Journey to Kamakura
(Desmond & Rebecca)

On May 17th, we all had the pleasure of being able to spend the day touring Kamakura with other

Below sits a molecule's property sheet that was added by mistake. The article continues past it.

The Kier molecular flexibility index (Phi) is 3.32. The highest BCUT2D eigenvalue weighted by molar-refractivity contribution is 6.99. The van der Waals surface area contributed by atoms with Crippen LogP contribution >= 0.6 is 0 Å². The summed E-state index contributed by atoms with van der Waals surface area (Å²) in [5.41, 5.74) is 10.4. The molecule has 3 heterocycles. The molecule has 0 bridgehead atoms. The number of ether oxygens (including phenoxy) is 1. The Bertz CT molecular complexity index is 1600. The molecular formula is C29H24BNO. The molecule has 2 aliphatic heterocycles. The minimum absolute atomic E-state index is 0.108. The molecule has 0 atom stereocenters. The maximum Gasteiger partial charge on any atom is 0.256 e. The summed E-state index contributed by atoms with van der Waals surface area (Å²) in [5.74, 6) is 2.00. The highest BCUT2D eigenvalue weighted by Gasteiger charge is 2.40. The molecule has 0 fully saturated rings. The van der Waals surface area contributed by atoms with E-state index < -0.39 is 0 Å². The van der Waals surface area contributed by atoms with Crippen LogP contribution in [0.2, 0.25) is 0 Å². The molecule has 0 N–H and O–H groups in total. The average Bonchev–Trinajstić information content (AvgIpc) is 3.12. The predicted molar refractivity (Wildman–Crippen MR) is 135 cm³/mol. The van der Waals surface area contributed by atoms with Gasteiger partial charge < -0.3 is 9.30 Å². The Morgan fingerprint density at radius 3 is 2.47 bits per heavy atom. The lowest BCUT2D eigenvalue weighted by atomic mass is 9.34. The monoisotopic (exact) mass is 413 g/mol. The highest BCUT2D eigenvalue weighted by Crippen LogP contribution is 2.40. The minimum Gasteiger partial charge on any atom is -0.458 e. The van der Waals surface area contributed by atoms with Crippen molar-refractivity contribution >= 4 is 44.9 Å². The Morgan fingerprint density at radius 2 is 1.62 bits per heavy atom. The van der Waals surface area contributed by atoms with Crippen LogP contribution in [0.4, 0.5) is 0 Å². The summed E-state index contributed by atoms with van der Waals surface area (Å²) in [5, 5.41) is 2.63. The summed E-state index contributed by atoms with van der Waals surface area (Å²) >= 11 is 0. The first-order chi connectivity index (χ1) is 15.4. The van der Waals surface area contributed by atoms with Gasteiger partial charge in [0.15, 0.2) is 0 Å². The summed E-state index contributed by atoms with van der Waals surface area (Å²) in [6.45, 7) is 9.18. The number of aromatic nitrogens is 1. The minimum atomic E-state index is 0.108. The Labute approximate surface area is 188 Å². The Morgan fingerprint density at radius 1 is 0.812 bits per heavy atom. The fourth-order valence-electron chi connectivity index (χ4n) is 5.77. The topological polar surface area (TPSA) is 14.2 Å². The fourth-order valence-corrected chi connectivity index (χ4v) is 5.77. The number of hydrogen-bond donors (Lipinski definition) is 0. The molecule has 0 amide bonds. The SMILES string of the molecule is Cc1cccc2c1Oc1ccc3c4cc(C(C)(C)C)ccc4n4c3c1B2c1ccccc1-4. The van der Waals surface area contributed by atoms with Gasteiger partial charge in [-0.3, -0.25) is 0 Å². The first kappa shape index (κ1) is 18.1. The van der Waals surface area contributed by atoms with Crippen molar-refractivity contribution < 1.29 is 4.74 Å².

Japanese students. (~ ̄▽ ̄)~ This was a very enriching experience as it was the first time that we would spend the entire day exploring many of the beautiful sights of Japan. What's more, many of the Japanese students also have never been to Kamakura before so it was not just the first time for us foreign exchange students. Although we were able to spend most of the day exploring, there was only enough time to see some of the landmarks. We broke up into smaller groups with other students so that we would each see different parts of it and we will probably pool all of our pictures together in the end so we can see everything without actually being there. Maybe next time we may be able to go to the places we did not have time to visit later on in the future.